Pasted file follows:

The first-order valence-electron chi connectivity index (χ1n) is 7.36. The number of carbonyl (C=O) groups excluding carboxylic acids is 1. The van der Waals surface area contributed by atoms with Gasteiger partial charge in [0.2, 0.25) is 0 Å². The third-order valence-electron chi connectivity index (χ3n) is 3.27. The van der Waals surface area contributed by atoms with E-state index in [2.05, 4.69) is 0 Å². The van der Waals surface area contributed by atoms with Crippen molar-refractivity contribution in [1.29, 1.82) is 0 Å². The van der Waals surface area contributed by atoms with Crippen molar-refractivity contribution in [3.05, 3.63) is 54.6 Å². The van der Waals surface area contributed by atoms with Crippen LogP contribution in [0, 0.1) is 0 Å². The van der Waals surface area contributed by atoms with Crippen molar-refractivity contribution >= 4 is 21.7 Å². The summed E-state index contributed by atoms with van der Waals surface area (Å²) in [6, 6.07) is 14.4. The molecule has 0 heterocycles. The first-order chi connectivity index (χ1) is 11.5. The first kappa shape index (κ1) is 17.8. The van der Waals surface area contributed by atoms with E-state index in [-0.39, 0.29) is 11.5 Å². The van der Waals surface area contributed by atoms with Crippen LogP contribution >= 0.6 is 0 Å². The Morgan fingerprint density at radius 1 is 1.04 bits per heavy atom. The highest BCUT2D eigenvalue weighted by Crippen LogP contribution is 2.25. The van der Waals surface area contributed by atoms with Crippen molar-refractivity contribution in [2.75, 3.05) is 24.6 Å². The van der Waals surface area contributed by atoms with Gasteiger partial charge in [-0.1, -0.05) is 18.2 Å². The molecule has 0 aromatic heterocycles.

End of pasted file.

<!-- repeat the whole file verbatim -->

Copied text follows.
The first-order valence-electron chi connectivity index (χ1n) is 7.36. The number of carbonyl (C=O) groups excluding carboxylic acids is 1. The van der Waals surface area contributed by atoms with Gasteiger partial charge in [0.2, 0.25) is 0 Å². The third-order valence-electron chi connectivity index (χ3n) is 3.27. The van der Waals surface area contributed by atoms with E-state index in [2.05, 4.69) is 0 Å². The van der Waals surface area contributed by atoms with Crippen molar-refractivity contribution in [1.29, 1.82) is 0 Å². The van der Waals surface area contributed by atoms with Crippen molar-refractivity contribution in [3.05, 3.63) is 54.6 Å². The van der Waals surface area contributed by atoms with Crippen LogP contribution in [0, 0.1) is 0 Å². The van der Waals surface area contributed by atoms with Crippen molar-refractivity contribution >= 4 is 21.7 Å². The summed E-state index contributed by atoms with van der Waals surface area (Å²) in [6, 6.07) is 14.4. The molecule has 0 heterocycles. The first-order chi connectivity index (χ1) is 11.5. The first kappa shape index (κ1) is 17.8. The van der Waals surface area contributed by atoms with E-state index in [-0.39, 0.29) is 11.5 Å². The van der Waals surface area contributed by atoms with Crippen LogP contribution >= 0.6 is 0 Å². The Morgan fingerprint density at radius 1 is 1.04 bits per heavy atom. The highest BCUT2D eigenvalue weighted by Crippen LogP contribution is 2.25. The van der Waals surface area contributed by atoms with Crippen molar-refractivity contribution in [2.75, 3.05) is 24.6 Å². The van der Waals surface area contributed by atoms with Gasteiger partial charge in [-0.1, -0.05) is 18.2 Å². The molecule has 0 aromatic heterocycles.